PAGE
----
We report herein the case of a 45-year-old man who was diagnosed as having HIV-associated nephropathy (HIVAN) in addition to diabetic nephropathy. He was known to be infected with HIV-1 at 36 years old. The patient elected for combined therapy with peritoneal dialysis and hemodialysis as RRT, and commenced treatment with a combination therapy of hemodialysis and peritoneal dialysis a month prior to this study. He was treated once a day with each of the following drugs: abacavir (ABC, 600 mg), DTG (50 mg), and RPV (25 mg). In addition to cART therapy, the patient was treated with angiotensin-receptor blocker (azilsartan 10 mg/day), diuretics (furosemide, 40 mg/day; torasemide, 8 mg/day), iron supplement (ferrous citrate, 1500 mg/day), and a mood stabilizer (valproic acid 200 mg/day).

During the peritoneal dialysis sessions, 1.5 L of dialysate (MIDPELIQ® 135) was administered to the patient twice from 12:00 to 18:00, and four times at 23:00-8:00. Hemodialysis was administered with an APS-21SA capillary dialyzer (membrane area, 2.1; Kindaly 4E; Fuso and a TR-3000MA (Toray Medical Co.) monitor was used; hemodialysis sessions lasted approximately 4 h. Blood and dialysate flows were held constant at 200 ml/min and 500 ml/min, respectively.

To study the effect of hemodialysis and peritoneal dialysis, on drug pharmacokinetics, the subject was hospitalized, and plasma and dialysate samples were collected, and the concentrations of RPV and DTG were assayed. Upon admission, laboratory examination revealed the serum albumin level to be 2.5 g/dL, and the patient had an undetectable HIV-1 RNA viral load and the CD4 lymphocyte count was 1000 cells/μL. A month after the introduction of a combination therapy of hemodialysis and peritoneal dialysis, current antiretroviral therapy maintained complete viral suppression.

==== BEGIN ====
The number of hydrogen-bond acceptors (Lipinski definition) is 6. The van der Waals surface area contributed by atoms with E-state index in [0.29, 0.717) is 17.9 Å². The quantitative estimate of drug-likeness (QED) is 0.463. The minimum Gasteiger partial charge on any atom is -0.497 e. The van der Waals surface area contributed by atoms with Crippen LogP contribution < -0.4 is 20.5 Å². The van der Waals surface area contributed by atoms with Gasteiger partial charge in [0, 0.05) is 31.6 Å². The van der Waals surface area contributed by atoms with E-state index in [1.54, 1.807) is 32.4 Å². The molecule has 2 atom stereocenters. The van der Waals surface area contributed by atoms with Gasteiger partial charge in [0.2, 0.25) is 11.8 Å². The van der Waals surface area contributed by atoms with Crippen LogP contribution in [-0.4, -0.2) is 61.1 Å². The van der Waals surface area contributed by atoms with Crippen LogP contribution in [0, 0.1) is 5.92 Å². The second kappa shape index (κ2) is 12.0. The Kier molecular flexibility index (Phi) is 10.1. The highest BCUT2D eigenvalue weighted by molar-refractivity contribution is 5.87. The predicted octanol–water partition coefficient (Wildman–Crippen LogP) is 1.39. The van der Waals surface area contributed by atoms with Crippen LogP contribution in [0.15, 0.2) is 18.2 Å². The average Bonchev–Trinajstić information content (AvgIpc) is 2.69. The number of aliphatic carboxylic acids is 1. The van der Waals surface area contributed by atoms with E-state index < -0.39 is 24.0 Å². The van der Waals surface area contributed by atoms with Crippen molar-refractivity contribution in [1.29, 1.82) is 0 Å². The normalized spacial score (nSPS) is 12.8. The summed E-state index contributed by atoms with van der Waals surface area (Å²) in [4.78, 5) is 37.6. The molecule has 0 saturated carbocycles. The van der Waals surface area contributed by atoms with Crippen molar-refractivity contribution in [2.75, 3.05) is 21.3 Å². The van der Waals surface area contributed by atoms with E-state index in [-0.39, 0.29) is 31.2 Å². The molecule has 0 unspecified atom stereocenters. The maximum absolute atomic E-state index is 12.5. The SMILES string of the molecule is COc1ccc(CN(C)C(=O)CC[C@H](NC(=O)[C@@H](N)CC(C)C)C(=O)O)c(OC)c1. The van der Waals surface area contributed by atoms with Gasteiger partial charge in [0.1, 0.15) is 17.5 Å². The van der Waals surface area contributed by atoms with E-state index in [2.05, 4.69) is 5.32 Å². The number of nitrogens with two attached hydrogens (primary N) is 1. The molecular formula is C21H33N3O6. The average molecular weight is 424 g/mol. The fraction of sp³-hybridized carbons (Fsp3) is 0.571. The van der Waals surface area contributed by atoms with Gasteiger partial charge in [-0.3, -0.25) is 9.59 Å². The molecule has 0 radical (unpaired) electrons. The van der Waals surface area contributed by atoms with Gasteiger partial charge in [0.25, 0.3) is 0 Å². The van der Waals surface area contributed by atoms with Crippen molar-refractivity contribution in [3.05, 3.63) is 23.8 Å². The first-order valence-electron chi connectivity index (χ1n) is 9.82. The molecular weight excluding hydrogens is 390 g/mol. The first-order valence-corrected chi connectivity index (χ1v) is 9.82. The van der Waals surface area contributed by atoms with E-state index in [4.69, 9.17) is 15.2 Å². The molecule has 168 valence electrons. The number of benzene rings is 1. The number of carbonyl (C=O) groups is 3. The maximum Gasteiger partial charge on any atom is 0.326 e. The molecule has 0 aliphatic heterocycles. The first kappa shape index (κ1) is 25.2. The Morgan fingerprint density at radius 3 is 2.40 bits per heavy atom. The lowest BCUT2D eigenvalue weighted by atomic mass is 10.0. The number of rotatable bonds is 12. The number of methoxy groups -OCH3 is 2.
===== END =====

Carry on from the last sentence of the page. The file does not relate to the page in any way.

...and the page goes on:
DTG and RPV were administered to the patient once daily at 8:00 and 18:00, respectively. The patient’s blood was sampled at 8:00, 12:00, 18:00, and 23:00. During peritoneal dialysis sessions, all dialysate was collected, and the concentrations of RPV and DTG were assayed. The dialysate was sampled at the following time points: 12:00-15:00 and 12:00-8:00 (Fig. 1). For hemodialysis, blood samples were collected at the beginning and end of a session. Additionally, paired samples of blood upon both entering (in) and leaving (out) the dialyzer were collected 1 h after starting the dialysis session. Spent dialysate collection was performed with a validated technique using a droplet pump to get a dialysate sample having a concentration representative of the concentration of the entire spent dialysate volume. Furthermore, all urine voided for 24 h was collected and tested for concentrations of RPV and DTG.

Fig. 1
figure1

Schematic representation of study

Blood samples were centrifuged at 3000 rpm for 10 min, and plasma samples (1 mL) were collected and stored at - 80 °C until assayed. Five milliliters of dialysate samples were collected and stored at - 80 °C until being assayed. All samples were outsourced to BML Inc. (Tokyo, Japan) for measurement of the RPV and DTG concentrations using high-performance liquid chromatography.

The hemodialysis extraction ratio (ER) for RPV and DTG was calculated as previously described [6]:ER(%) = (C pre-C post/C pre) × 100; where “C pre” and “C post” are pre- and post-dialysis blood concentrations. Due to the high protein-binding abilities of RPV and DTG, post-dialysis concentrations were corrected for hemoconcentration by a factor F as based on total protein (TP) concentration for pre-dialysis (TP pre) and post-dialysis (TP post )[5]: F = TP in/TP out. Likewise, dialyzer outlet concentration was corrected by F = TP in/ TP out.

This study was performed with the permission of University of the Ryukyus ethics committee and was performed after sufficiently explaining its contents and aims to the patient and obtaining his consent to participate.

TP concentration pre-dialyzer (TP in) and post-dialyzer (TP out) was 6.0 g/dL and 6.2 g/dL, respectively. Moreover, TP concentration at state (TP pre) and end of the dialysis session (TP post) was 6.0 g/dL and 6.5 g/dL, respectively. The amount of body fluid removed by hemodialysis was 1 L.